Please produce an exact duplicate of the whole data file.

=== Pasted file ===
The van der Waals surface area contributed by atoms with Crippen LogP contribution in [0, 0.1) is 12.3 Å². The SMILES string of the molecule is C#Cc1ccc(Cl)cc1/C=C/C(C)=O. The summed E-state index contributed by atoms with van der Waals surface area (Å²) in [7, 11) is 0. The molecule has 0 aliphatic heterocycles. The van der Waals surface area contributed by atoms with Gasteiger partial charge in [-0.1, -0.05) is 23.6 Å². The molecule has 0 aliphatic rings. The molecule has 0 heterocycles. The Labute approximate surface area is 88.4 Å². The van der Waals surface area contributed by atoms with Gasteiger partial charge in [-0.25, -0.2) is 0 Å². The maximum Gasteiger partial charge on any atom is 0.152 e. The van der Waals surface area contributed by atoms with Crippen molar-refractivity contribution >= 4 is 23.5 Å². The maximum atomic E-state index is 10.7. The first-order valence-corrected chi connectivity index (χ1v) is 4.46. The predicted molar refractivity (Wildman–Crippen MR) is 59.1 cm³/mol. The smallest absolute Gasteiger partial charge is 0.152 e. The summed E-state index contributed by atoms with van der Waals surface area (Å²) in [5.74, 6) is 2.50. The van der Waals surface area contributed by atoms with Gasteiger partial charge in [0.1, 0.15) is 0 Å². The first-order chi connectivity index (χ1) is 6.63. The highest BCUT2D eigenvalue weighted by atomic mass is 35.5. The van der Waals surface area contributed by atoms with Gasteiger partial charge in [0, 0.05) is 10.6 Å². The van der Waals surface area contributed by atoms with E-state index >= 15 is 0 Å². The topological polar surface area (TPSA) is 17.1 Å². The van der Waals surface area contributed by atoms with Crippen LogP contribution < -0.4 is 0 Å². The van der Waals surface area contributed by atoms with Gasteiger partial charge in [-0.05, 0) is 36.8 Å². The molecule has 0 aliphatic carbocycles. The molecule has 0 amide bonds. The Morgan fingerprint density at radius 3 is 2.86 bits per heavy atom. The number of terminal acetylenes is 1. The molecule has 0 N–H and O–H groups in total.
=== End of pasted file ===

The van der Waals surface area contributed by atoms with Crippen LogP contribution in [0, 0.1) is 12.3 Å². The SMILES string of the molecule is C#Cc1ccc(Cl)cc1/C=C/C(C)=O. The summed E-state index contributed by atoms with van der Waals surface area (Å²) in [7, 11) is 0. The molecule has 0 aliphatic heterocycles. The van der Waals surface area contributed by atoms with Gasteiger partial charge in [-0.1, -0.05) is 23.6 Å². The molecule has 0 aliphatic rings. The molecule has 0 heterocycles. The Labute approximate surface area is 88.4 Å². The van der Waals surface area contributed by atoms with Gasteiger partial charge in [-0.25, -0.2) is 0 Å². The maximum Gasteiger partial charge on any atom is 0.152 e. The van der Waals surface area contributed by atoms with Crippen molar-refractivity contribution >= 4 is 23.5 Å². The maximum atomic E-state index is 10.7. The first-order valence-corrected chi connectivity index (χ1v) is 4.46. The predicted molar refractivity (Wildman–Crippen MR) is 59.1 cm³/mol. The smallest absolute Gasteiger partial charge is 0.152 e. The summed E-state index contributed by atoms with van der Waals surface area (Å²) in [5.74, 6) is 2.50. The van der Waals surface area contributed by atoms with Gasteiger partial charge in [0.1, 0.15) is 0 Å². The first-order chi connectivity index (χ1) is 6.63. The highest BCUT2D eigenvalue weighted by atomic mass is 35.5. The van der Waals surface area contributed by atoms with Gasteiger partial charge in [0, 0.05) is 10.6 Å². The van der Waals surface area contributed by atoms with E-state index >= 15 is 0 Å². The topological polar surface area (TPSA) is 17.1 Å². The van der Waals surface area contributed by atoms with Crippen LogP contribution < -0.4 is 0 Å². The van der Waals surface area contributed by atoms with Gasteiger partial charge in [-0.05, 0) is 36.8 Å². The molecule has 0 aliphatic carbocycles. The molecule has 0 amide bonds. The Morgan fingerprint density at radius 3 is 2.86 bits per heavy atom. The number of terminal acetylenes is 1. The molecule has 0 N–H and O–H groups in total.